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Sèvres porcelain factory

Gobelet litron 1780

Soft paste porcelain, white ground and gilded decoration | .1 Cup 4.7 x 7.0 x 5.3, saucer 2.4 x 10.6 cm, .2 Cup 4.6 x 6.8 x 5.0, saucer 2.2 x 10.8 cm (whole object) | RCIN 5658

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  • First produced in 1752, the gobelet litron was a popular model at Vincennes and Sèvres throughout the eighteenth century. The cylindrical cup received its name because of its resemblance to the litron, an old wooden cubic measure of slightly larger dimensions, used to quantify salt, grain, flour and peas.

    The gobelet litron was among the earliest ‘useful wares’ produced at the manufactory. Although the vast majority of gobelets litrons were made to be used, some were intended to serve as eye-catching knick-knacks for display on chimneypieces and occasional tables. They were perfect gifts and towards the end of each year the production of expensive gobelets litrons sharply increased in order to provide sufficient stock for the Kings’ end-of- year sales staged in Versailles. While matching sets of gobelets litrons were produced to be incorporated into déjeuners and cabarets, others were sold singly, and yet others were grouped together to form sets of contrasting decoration.

    This pair of gobelets litrons is fitted with arched handles edged with a gold line on each side and decorated on its outer, upper surface with a gilded acanthus leaf, below which is seemingly suspended a gilded husk and a line of four dots. Each saucer has sharply angled sides. They are painted in polychrome with flowers, garlands and landscape scenes, the scenes set in circular reserves (two on each cup and one on each saucer). Gold bands, which run round the rims of the cups and saucers, are notched on the inside and outside. A border, composed of a blue rod entwined with two laurel trails (one green and the other gilded) which are overlaid where they cross with a red flower-head, encircles the top and bottom of the cups, the inner rim of the saucers and the perimeter of their wells. The ground is decorated with scattered sprays of flowers in gold and blue. Matt gold bands frame the reserves.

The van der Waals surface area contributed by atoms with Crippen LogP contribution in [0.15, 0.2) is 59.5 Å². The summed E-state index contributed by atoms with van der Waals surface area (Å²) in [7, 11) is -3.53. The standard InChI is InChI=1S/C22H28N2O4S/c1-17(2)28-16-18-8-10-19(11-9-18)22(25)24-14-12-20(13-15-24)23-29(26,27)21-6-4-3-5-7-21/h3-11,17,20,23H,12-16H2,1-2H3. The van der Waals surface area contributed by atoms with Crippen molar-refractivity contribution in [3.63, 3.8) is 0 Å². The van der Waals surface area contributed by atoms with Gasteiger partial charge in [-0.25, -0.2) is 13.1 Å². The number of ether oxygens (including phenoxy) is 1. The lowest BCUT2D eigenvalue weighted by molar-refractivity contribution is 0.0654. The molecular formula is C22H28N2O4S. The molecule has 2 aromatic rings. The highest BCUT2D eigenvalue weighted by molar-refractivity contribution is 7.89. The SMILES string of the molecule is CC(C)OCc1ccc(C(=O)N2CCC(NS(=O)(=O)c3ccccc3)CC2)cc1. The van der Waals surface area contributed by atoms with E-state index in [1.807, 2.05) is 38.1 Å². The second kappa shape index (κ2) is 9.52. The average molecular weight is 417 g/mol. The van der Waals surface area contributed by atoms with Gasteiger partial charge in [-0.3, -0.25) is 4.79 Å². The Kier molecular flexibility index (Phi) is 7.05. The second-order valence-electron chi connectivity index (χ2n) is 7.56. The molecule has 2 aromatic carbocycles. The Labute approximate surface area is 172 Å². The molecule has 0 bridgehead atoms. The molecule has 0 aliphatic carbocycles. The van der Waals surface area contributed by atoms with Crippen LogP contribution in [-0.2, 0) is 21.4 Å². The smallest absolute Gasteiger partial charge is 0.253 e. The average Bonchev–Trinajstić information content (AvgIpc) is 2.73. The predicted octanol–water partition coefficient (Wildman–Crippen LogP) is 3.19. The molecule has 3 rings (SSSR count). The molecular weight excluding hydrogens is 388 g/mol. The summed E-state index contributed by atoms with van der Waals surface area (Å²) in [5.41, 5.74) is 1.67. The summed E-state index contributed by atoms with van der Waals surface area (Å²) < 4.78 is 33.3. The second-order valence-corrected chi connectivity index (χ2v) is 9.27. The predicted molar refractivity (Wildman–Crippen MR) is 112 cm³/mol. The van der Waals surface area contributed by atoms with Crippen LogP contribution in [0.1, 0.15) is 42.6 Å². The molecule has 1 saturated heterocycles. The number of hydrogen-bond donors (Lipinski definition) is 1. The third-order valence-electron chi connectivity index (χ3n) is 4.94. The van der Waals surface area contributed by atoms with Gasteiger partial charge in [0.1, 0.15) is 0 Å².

In the scenes on the cups single figures are painted in a landscape setting: a kneeling woman in a red dress and blue apron with a basket, and a fisherman carrying a net, who is dressed in a blue coat and golden-coloured breeches and a seated peasant woman with a basket on her back and carrying a stick, who is wearing a red dress with a blue bodice, and a man dressed in a red jacket and blue breeches, who is brandishing a stick. On one saucer five figures are seated round a table al fresco drinking, while in the middle distance a horseman gallops past a house on the other three figures converse in the foreground (man, woman and child), while in the middle distance a peasant drives three packhorses towards a windmill and a small house.

    The rather naïve, diminutive landscape scenes and the entwined garlands on the border are typical of the style of André-Vincent Vielliard père (active 1752-90) in the 1780s. He was a prolific artist and admired for his industry and appreciated for his skill as a painter of landscape scenes. Entries in the painters’ ledger dated 17 May, 31 May and 21 July 1780 record payments made to Vielliard of 3 livres and 4 livres per cup and saucer for painting borders and landscapes on a total of eighteen gobelets litrons. This pair of gobelets litrons may well have been two of these eighteen cups and saucers.

    Text adapted from French Porcelain: In the Collection of Her Majesty The Queen, London, 2009

    In the Royal Collection by 1907

  • Medium and techniques

    Soft paste porcelain, white ground and gilded decoration


    .1 Cup 4.7 x 7.0 x 5.3, saucer 2.4 x 10.6 cm, .2 Cup 4.6 x 6.8 x 5.0, saucer 2.2 x 10.8 cm (whole object)

  • Place of Production

    Sèvres [France]

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